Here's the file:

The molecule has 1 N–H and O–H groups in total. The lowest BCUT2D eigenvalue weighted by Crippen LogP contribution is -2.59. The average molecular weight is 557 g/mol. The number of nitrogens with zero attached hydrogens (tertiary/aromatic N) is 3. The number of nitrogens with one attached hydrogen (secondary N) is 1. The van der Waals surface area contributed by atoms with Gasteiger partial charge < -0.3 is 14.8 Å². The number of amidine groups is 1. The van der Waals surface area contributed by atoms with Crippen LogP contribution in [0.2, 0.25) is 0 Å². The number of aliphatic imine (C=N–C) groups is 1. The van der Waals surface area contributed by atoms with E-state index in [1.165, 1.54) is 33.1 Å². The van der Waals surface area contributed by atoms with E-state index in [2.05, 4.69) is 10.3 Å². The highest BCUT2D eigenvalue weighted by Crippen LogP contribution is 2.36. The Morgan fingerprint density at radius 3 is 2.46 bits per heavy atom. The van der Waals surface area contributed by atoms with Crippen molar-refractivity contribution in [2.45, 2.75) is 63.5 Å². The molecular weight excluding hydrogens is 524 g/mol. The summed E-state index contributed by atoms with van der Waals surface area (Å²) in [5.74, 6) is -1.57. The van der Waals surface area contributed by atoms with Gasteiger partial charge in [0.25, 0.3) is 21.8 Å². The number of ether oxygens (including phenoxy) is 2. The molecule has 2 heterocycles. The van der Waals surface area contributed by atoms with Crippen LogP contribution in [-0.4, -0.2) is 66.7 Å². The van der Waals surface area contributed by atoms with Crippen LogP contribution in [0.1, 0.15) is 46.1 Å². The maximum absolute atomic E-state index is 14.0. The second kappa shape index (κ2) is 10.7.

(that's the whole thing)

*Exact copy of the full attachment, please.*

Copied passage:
The molecule has 1 N–H and O–H groups in total. The lowest BCUT2D eigenvalue weighted by Crippen LogP contribution is -2.59. The average molecular weight is 557 g/mol. The number of nitrogens with zero attached hydrogens (tertiary/aromatic N) is 3. The number of nitrogens with one attached hydrogen (secondary N) is 1. The van der Waals surface area contributed by atoms with Gasteiger partial charge < -0.3 is 14.8 Å². The number of amidine groups is 1. The van der Waals surface area contributed by atoms with Crippen LogP contribution in [0.2, 0.25) is 0 Å². The number of aliphatic imine (C=N–C) groups is 1. The van der Waals surface area contributed by atoms with E-state index in [1.165, 1.54) is 33.1 Å². The van der Waals surface area contributed by atoms with E-state index in [2.05, 4.69) is 10.3 Å². The highest BCUT2D eigenvalue weighted by Crippen LogP contribution is 2.36. The Morgan fingerprint density at radius 3 is 2.46 bits per heavy atom. The van der Waals surface area contributed by atoms with Crippen molar-refractivity contribution in [2.45, 2.75) is 63.5 Å². The molecular weight excluding hydrogens is 524 g/mol. The summed E-state index contributed by atoms with van der Waals surface area (Å²) in [5.74, 6) is -1.57. The van der Waals surface area contributed by atoms with Gasteiger partial charge in [0.25, 0.3) is 21.8 Å². The number of ether oxygens (including phenoxy) is 2. The molecule has 2 heterocycles. The van der Waals surface area contributed by atoms with Crippen LogP contribution in [-0.4, -0.2) is 66.7 Å². The van der Waals surface area contributed by atoms with Crippen LogP contribution in [0.1, 0.15) is 46.1 Å². The maximum absolute atomic E-state index is 14.0. The second kappa shape index (κ2) is 10.7.